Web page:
What’s God called YOU to today? Rip off some wallpaper. Commit. Tear out something old so God can create the new things he envisions for you.

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Love Letters from the Edge: Hope for the Hopeless

LoveLettersCoverFour years ago, forty-eight year-old Wanda Sanchez was clinging to a life without hope. Every day was a struggle to stay alive. She’d planned her suicide and had every intent to carry out her plan.

For decades she’d struggled with nightmares, flashbacks, addiction, self-abuse, compulsions, and other behaviors she simply couldn’t control.

Rehab was a failure.

Eating disorder clinics were a failure.

Counseling and therapy produced little change.

Year after year, her symptoms grew worse, and her prayers to be healed seemed to go unanswered.

Like most people, Wanda spent years treating symptoms, rather than treating her actual trauma.

The results? Imagine taking pain killers for your brain tumor. The pain might subside–for a time. But the tumor itself only continues to grow and the symptoms worsen. Wanda’s root problem–her trauma–was childhood abuse. repeated and horrific childhood abuse. But she didn’t know about trauma and PTSD. So she tried to relieve the symptoms–addictions, self-abuse, obsessive-compulsive disorders, nightmares, and flashbacks.

Like most people who experience trauma, Wanda struggled with guilt, abandonment, rage, despair, and other self-sabotaging emotions.

She felt ruined, unlovable, and was sure she was the only truly unfixable person in the world.

Until she went for ten days of out-patient trauma treatment that treated the root cause of her symptoms and changed her life forever.

Since leaving Intensive Trauma Therapy in 2011, Wanda and I (Shelly Beach) have dedicated ourselves to sharing our stories of hope and healing from post-traumatic stress disorder. We have both found life-altering healing from trauma symptoms that radically changed our lives. Wanda’s improvement was so profound that in the months following her treatment, therapists and organizations began to ask her to share her story. Our passion grew for helping people gain a practical understanding of post-traumatic stress disorder and pointing them to resources for hope and healing.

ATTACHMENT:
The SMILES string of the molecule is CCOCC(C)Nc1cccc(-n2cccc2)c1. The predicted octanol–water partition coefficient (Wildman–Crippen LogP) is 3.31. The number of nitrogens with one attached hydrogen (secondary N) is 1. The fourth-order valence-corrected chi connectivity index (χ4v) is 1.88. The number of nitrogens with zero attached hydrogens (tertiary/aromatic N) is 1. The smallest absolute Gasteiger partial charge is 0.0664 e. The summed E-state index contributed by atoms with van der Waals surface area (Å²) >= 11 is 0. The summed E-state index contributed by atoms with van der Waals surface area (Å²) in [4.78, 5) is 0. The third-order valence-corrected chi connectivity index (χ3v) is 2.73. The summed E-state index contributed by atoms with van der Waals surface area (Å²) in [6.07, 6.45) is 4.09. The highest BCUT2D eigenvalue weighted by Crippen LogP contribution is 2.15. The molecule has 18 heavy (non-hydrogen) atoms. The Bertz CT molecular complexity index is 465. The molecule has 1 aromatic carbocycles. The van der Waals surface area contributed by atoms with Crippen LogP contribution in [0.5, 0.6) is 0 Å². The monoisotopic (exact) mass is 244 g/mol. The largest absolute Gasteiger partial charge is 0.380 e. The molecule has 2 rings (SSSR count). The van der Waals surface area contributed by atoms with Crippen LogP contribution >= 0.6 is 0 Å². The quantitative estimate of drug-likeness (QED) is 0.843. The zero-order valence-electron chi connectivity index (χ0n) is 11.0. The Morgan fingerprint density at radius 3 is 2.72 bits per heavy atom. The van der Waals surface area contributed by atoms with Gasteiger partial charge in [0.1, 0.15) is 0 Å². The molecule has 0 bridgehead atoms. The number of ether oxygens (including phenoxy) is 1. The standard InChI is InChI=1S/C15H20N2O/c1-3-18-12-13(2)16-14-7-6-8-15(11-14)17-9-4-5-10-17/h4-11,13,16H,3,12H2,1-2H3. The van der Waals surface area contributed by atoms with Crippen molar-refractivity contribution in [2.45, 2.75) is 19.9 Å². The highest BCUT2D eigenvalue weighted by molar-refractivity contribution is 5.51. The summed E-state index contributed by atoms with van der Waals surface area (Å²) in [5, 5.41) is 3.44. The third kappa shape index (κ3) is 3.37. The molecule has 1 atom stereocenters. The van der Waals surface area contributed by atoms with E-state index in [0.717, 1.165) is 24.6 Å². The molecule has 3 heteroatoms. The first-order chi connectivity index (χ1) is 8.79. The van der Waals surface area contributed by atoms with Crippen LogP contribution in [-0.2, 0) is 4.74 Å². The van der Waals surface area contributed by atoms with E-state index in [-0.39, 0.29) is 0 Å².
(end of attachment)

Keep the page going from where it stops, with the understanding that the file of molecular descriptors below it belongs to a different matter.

Love Letters from the Edge: Meditations for Those Struggling with Brokenness, Trauma, and the Pain of Life is our first book together. It is an inspirational book of meditations for people longing to find hope and resources and who will benefit from a foundational understanding of PTSD.

Love Letters from the Edge will encourage those who’ve experienced suffering and who long to sense God’s presence and comfort.

Love Letters from the Edge has been endorsed by counselors and therapists, the directors of mental health centers and mission organizations (Wedgwood Christian Service, Dégagé Ministries, Music for the Soul, Hearts at Home, as well as media personalities and celebrities like Nancy Stafford and Kathie Lee Gifford.

Love Letters from the Edge may not be written for you. But it will touch the heart of someone you know who has experienced deep suffering in life and offer them hope, as well as practical tools for healing.

Who do you know who’s standing on the edge? Who do you know that needs to know they’re not alone?

What Writing My First Novel Taught Me

My thanks to Donna Winters for inviting me to guest blog for her at Great Lakes Romances. Visit her blog to find great books by Michigan authors.

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Hallie stuck her head of tangled red curls around a corner of my mind when I was twenty-two years old. She was just fifteen, and for the next ten years she refused to leave me alone until I finally sat down and told her story in my first contemporary Christian novel, Hallie’s Heart and the sequel, Morningsong.

Hallie blames herself for the drowning death of her little sister. She accuses God of being a monster who watches his children suffer. After struggling for two years with her guilt, she steals her father’s Harley and heads off to the scene of the tragedy–her Aunt Mona’s Lake Michigan beach house to face her demons. What unfolds is her story of confronting God in the rubble of her guilt, anger, and feelings of abandonment.